T Bone Burnett (Banjo Stage 5:30pm-6:45pm)

Though well-known among musicians for his work with Bob Dylan’s Rolling Thunder Revue during the mid-1970s as well as a number of cult solo releases the following decade, T Bone Burnett’s greater claim to fame has been as a producer. Initially taking the reigns on albums by Los Lobos and Elvis Costello during the ’80s, Burnett would have a hand in such hit albums as the Robert Plant and Alison Krauss collaborative album Raising Sand, John Mellencamp’s Life, Death, Love and Freedom and the soundtracks The Big Lebowski, O Brother, Where Art Thou?, Cold Mountain and Walk the Line. Expect an all-star crew of supporting musicians and guest singers to join the respected figure onstage.

Saturday, Oct. 7

Poncho Sanchez (Swan Stage 11:40am-12:20pm)

A percussion great who has been performed with such Latin jazz greats as vibraphonist Cal Tjader and fellow conguero Mongo Santamaria, Poncho Sanchez stands as one the best modern purveyors of classic Latin soul and boogaloo. A veteran bandleader who has issued over 25 albums with Bay Area jazz imprint Concord Records, Sanchez is a sure-fire party starter who will get earlier arrivals on their feet and moving Saturday morning.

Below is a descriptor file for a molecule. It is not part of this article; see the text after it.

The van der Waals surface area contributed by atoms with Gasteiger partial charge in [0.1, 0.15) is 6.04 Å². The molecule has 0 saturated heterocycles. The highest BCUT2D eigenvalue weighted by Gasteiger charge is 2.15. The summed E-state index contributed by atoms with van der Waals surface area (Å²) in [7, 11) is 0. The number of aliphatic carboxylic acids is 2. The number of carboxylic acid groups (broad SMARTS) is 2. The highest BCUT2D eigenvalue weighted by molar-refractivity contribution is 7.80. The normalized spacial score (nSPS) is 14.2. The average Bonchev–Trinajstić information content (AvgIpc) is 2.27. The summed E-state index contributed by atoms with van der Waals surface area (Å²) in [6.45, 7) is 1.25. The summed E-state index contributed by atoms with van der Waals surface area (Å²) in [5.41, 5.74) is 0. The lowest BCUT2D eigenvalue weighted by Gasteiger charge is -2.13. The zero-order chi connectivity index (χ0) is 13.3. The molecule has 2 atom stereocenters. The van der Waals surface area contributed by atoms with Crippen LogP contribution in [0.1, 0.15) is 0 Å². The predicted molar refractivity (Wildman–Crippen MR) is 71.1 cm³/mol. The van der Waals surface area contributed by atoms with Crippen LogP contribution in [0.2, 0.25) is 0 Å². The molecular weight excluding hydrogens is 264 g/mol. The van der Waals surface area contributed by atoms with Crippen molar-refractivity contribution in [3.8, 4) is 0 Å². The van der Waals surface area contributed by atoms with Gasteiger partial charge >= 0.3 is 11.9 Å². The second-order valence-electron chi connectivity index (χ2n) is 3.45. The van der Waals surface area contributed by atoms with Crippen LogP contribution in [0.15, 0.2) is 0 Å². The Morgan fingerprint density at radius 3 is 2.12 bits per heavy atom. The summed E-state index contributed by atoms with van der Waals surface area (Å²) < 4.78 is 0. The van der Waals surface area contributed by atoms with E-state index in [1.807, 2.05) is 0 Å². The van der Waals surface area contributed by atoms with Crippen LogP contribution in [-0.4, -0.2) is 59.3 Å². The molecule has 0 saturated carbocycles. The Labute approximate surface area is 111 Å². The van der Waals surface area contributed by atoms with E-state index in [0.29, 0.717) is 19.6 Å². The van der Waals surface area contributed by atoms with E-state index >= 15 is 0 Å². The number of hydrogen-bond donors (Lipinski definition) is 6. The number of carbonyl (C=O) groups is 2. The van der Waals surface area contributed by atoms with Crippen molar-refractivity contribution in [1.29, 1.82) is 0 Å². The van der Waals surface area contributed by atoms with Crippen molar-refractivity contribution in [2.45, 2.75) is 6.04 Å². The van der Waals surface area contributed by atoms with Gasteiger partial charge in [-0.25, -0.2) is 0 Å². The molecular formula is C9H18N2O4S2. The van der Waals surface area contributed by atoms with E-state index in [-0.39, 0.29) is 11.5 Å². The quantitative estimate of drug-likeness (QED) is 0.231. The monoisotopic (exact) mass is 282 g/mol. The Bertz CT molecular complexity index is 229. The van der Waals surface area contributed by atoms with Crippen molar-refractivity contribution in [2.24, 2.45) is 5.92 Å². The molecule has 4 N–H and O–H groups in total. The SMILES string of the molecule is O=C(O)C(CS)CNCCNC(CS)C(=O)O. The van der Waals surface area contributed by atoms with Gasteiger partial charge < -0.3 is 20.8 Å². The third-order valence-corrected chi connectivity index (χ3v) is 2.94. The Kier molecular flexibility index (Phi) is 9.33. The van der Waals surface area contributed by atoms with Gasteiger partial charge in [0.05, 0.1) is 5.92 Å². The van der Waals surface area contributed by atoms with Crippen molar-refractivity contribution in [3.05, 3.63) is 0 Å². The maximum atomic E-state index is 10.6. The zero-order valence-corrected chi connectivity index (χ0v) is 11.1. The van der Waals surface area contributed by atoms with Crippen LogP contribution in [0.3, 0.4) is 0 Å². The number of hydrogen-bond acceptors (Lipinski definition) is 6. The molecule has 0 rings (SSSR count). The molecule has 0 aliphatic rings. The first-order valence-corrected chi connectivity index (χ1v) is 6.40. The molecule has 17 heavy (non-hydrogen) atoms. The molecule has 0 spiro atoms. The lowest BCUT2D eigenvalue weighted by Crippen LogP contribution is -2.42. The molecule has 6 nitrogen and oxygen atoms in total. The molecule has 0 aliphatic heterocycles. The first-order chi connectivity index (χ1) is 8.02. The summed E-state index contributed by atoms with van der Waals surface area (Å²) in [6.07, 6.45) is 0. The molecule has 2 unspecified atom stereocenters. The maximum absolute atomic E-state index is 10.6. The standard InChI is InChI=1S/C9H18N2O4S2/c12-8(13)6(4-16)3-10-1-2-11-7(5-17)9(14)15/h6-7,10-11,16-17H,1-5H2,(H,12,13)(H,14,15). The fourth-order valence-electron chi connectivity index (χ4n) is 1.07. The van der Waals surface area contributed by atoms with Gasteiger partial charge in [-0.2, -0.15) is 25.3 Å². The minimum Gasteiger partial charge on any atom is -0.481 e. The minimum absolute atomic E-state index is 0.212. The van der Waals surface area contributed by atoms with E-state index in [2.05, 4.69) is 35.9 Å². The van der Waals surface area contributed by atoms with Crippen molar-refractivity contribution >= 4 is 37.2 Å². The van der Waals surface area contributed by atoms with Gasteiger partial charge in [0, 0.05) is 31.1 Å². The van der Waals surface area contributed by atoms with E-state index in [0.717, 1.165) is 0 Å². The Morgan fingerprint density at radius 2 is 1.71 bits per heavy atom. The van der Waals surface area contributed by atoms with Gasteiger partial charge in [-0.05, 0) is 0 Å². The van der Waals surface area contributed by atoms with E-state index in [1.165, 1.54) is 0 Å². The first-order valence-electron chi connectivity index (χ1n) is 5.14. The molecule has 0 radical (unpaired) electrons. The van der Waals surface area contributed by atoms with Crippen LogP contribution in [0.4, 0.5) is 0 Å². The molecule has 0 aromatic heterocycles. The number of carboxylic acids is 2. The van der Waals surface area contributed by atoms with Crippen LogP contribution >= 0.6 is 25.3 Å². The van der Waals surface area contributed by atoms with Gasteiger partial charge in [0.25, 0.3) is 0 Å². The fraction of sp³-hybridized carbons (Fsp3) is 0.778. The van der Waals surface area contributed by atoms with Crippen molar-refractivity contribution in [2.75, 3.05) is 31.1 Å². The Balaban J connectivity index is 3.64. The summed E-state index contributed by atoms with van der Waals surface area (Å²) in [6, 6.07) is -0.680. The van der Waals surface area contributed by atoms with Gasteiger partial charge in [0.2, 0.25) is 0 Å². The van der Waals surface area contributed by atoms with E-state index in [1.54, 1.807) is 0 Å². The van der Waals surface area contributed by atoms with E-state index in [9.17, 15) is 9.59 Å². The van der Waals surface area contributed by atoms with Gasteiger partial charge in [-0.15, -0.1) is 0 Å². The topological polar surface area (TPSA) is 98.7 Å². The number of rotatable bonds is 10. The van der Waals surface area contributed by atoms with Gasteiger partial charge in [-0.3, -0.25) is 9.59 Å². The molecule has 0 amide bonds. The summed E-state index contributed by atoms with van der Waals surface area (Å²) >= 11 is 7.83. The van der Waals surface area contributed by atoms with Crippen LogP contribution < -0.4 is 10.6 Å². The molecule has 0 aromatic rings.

Blackfoot Gypsies (Porch Stage 12pm-12:45pm)

Originally a guitar-and-drum duo founded by Matthew Paige and Zachary Murphy, the Nashville-based group eventually expanded to a quartet with the addition of harmonica player Ollie Dog and bassist Dylan Whitlow. Bashing out a raw style of garage-blues with touches of soul and swampy bayou funk, the group has built a growing audience with its raucous festival appearances and tour slots opening for blues maestro Buddy Guy and fellow southern rockers Alabama Shakes.

Ozomatli (Swan Stage 2:30pm-3:20pm)

Crafting one of the more original and eclectic sounds to emerge from Los Angeles in recent decades, global groove juggernaut Ozomatli has been igniting dance floors with its mix of Latin, hip hop, rock and funk for over two decades. From it’s early hits with onetime members Chali 2na and Cut Chemist (who were also part of LA hip-hop heroes Jurassic 5) through it’s latest album effort Nonstop: Mexico to Jamaica that teamed the band with legendary reggae producers Sly and Robbie to dramatically recast a wide array of songs from Mexico with a distinctly Jamaican flavor, Ozomatli will bring an explosive multi-cultural party to the Swan Stage.

Sturgill Simpson (Swan Stage 6pm-7pm)